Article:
APPLIED ISSUES Increasing litter retention in moorland streams: ecological and management aspects of a field experiment

Authors

  • MIKE DOBSON,

    1. School of Biological Sciences, Queen Mary & Westfield College (University of London), Mile End Road, London E1 4NS, U.K.
    Search for more papers by this author
    • *

      Department of Environmental and Geographical Sciences, Manchester Metropolitan University, John Dalton Building, Chester Street, Manchester, M1 5GD, U.K.

  • ALAN G. HILDREW,

    1. School of Biological Sciences, Queen Mary & Westfield College (University of London), Mile End Road, London E1 4NS, U.K.
    Search for more papers by this author
  • STUART ORTON,

    1. School of Biological Sciences, Queen Mary & Westfield College (University of London), Mile End Road, London E1 4NS, U.K.
    Search for more papers by this author
  • S.J. ORMEROD

    1. Catchment Research Group, School of Pure and Applied Biology, University of Wales College of Cardiff, Cardiff CF1 3TL U.K.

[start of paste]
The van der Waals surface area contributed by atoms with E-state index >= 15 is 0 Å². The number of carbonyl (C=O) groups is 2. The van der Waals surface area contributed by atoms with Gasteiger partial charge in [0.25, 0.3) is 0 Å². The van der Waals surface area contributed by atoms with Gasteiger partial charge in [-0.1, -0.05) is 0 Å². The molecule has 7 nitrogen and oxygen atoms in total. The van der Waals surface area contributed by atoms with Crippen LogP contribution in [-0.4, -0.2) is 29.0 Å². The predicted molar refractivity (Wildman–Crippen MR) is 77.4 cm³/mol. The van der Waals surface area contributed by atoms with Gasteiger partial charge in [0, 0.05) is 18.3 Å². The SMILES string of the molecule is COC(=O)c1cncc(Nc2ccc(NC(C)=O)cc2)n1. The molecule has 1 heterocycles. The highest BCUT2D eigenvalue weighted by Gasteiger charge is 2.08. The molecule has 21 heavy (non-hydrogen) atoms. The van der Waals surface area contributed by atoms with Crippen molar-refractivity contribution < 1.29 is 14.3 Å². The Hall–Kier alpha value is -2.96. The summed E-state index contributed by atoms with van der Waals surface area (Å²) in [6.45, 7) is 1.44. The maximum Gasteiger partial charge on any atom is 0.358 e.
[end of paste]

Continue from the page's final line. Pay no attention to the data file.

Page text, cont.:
Search for more papers by this author

SUMMARY

1. The retention characteristics of two moorland streams in mid-Wales were manipulated for 2 years by the addition of small traps which accumulated detritus. Leaf litter was also added to these essentially treeless streams at regular intervals to simulate natural inputs to a woodland stream.

2. Leaf traps retained a significantly higher biomass of detritus - both naturally occurring and added - than either the surrounding stream bed or unmanipulated reference sections. They also supported significantly higher numbers of nemourid, leuctrid, tipulid and elminthid insect larvae.

3. Among functional feeding groups, detritivores and, to a lesser extent, predators responded to increased detritus availability. Numbers of mayfly larvae were low in leaf packs, suggesting a negative effect of detritus aggregations on their numbers.

4. The taxa which responded positively to increased detrital biomass, particularly stonefly larvae, are known to be tolerant of low pH conditions, whereas those affected detrimentally are generally absent from acid waters. It is proposed therefore that increasing detrital inputs and litter retention in culturally acidified upland streams may serve to increase their invertebrate productivity.

Ancillary